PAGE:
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PHI 112 — The Philosophy of Technology: Our Fate, Our Future

Quarter: Winter
Day(s): Wednesdays
Course Format: On-campus (About Formats)
Duration: 10 weeks
Date(s): Jan 11—Mar 15
Time: 7:00—8:50 pm (PT)
Refund Deadline: Jan 13
Units: 2
Tuition: $520
Instructor(s): Forrest Hartman
Class Recording Available: No
Status: Closed
DOWNLOAD THE SYLLABUS » (subject to change)
7:00—8:50 pm (PT)
Jan 11—Mar 15
10 weeks
Refund Date
Jan 13
2 Units
Forrest Hartman
DOWNLOAD THE SYLLABUS » (subject to change)
Technology informs and shapes every aspect of modern life. Already having reconfigured social life, technology is also redefining, through biotechnologies and artificial intelligence, what it means to be human. The urgent task of the philosophy of technology is to awaken awareness and provide perspective on the technology that is already well underway so that we may be in a position to evaluate the claims of both the techno-pessimists and the techno-optimists. Should we embrace technology unquestionably and enjoy its benefits, or should we be wary of the ways in which it is taking over our lives? The philosophy of technology is an inquiry into the nature and impact of technology as a social, cultural, and historical phenomenon, raising fundamental questions that we will examine closely in this course. What is technology? Is it merely an innocent, malleable tool, the application of scientific knowledge for beneficial, humane ends, and therefore something neutral over which we have control? Or is it a drive to power, the end of which is to conquer nature and to exploit people? Along the way, we will read a variety of essays, including Martin Heidegger’s “The Question Concerning Technology,” considered by many to be the most influential essay in the field. Students will come away with resources for addressing and adjusting to our technological future.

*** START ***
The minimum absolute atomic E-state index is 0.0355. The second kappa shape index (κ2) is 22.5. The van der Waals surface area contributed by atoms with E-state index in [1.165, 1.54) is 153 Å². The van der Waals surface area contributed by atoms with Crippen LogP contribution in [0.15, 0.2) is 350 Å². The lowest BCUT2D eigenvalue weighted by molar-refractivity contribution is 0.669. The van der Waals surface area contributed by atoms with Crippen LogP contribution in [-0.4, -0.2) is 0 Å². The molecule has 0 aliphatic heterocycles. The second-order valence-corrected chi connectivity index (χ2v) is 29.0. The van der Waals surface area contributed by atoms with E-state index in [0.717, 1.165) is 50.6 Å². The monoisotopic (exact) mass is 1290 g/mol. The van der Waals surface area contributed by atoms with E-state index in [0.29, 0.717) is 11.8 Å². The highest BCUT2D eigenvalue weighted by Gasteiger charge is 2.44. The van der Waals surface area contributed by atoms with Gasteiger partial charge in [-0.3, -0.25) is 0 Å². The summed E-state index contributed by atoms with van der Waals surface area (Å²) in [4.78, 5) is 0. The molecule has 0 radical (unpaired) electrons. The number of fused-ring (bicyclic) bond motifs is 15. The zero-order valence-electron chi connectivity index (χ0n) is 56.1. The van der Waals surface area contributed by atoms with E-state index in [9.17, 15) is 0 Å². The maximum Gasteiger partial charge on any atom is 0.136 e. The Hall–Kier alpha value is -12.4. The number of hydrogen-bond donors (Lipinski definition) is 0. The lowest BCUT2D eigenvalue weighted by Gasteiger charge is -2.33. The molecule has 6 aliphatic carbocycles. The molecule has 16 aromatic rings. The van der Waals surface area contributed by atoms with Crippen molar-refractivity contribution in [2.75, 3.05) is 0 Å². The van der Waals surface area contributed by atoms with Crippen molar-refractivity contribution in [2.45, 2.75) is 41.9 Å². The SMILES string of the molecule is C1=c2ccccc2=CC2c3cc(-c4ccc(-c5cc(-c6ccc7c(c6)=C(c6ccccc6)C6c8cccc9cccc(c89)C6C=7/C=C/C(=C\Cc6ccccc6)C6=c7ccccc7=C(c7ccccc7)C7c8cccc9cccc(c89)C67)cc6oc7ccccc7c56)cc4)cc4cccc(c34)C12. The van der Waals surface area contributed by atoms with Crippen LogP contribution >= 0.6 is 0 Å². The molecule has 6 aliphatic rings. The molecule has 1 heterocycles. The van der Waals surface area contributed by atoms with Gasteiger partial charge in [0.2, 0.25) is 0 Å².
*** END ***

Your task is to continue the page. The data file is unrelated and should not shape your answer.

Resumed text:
Senior Adjunct, Critical Studies Program, California College of the Arts

Forrest Hartman’s research interests are based in the history of ideas and cultural studies, especially the relationship between the sciences and the humanities. He received a PhD in rhetoric/philosophy from UC Berkeley and a PhD in evolutionary biology from the University of Michigan.

Textbooks for this course:

(Required) Robert C. Scharff & Val Dusek , Philosophy of Technology: The Technological Condition: An Anthology 2nd Edition (ISBN 978-1118547250 )